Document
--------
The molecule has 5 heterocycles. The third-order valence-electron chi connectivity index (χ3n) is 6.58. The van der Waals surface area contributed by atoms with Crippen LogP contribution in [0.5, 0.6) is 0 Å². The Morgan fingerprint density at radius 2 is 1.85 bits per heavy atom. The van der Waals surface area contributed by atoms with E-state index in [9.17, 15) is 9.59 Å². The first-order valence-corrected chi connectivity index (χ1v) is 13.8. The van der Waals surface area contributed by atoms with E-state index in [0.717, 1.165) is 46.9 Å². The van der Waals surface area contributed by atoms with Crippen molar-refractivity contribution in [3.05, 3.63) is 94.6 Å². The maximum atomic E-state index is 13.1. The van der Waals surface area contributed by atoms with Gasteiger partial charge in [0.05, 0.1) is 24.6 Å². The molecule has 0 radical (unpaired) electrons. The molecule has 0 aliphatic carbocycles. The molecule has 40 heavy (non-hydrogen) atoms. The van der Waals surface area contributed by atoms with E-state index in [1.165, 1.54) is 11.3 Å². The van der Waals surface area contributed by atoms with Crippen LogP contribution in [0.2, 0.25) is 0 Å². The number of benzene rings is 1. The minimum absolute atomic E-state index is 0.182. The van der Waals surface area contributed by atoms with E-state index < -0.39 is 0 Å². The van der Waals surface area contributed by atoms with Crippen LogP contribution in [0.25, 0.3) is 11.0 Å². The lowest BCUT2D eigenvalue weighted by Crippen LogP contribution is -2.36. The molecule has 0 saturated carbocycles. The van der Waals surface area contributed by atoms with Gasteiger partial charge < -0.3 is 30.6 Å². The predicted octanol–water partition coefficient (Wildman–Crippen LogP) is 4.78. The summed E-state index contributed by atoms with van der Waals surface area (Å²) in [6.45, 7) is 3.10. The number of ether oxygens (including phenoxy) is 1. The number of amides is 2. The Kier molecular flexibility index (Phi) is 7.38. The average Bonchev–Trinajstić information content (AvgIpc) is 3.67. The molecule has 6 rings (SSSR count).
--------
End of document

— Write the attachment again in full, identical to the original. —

The molecule has 5 heterocycles. The third-order valence-electron chi connectivity index (χ3n) is 6.58. The van der Waals surface area contributed by atoms with Crippen LogP contribution in [0.5, 0.6) is 0 Å². The Morgan fingerprint density at radius 2 is 1.85 bits per heavy atom. The van der Waals surface area contributed by atoms with E-state index in [9.17, 15) is 9.59 Å². The first-order valence-corrected chi connectivity index (χ1v) is 13.8. The van der Waals surface area contributed by atoms with E-state index in [0.717, 1.165) is 46.9 Å². The van der Waals surface area contributed by atoms with Crippen molar-refractivity contribution in [3.05, 3.63) is 94.6 Å². The maximum atomic E-state index is 13.1. The van der Waals surface area contributed by atoms with Gasteiger partial charge in [0.05, 0.1) is 24.6 Å². The molecule has 0 radical (unpaired) electrons. The molecule has 0 aliphatic carbocycles. The molecule has 40 heavy (non-hydrogen) atoms. The van der Waals surface area contributed by atoms with E-state index in [1.165, 1.54) is 11.3 Å². The van der Waals surface area contributed by atoms with Crippen LogP contribution in [0.2, 0.25) is 0 Å². The number of benzene rings is 1. The minimum absolute atomic E-state index is 0.182. The van der Waals surface area contributed by atoms with E-state index < -0.39 is 0 Å². The van der Waals surface area contributed by atoms with Crippen LogP contribution in [0.25, 0.3) is 11.0 Å². The lowest BCUT2D eigenvalue weighted by Crippen LogP contribution is -2.36. The molecule has 0 saturated carbocycles. The van der Waals surface area contributed by atoms with Gasteiger partial charge < -0.3 is 30.6 Å². The predicted octanol–water partition coefficient (Wildman–Crippen LogP) is 4.78. The summed E-state index contributed by atoms with van der Waals surface area (Å²) in [6.45, 7) is 3.10. The number of ether oxygens (including phenoxy) is 1. The number of amides is 2. The Kier molecular flexibility index (Phi) is 7.38. The average Bonchev–Trinajstić information content (AvgIpc) is 3.67. The molecule has 6 rings (SSSR count).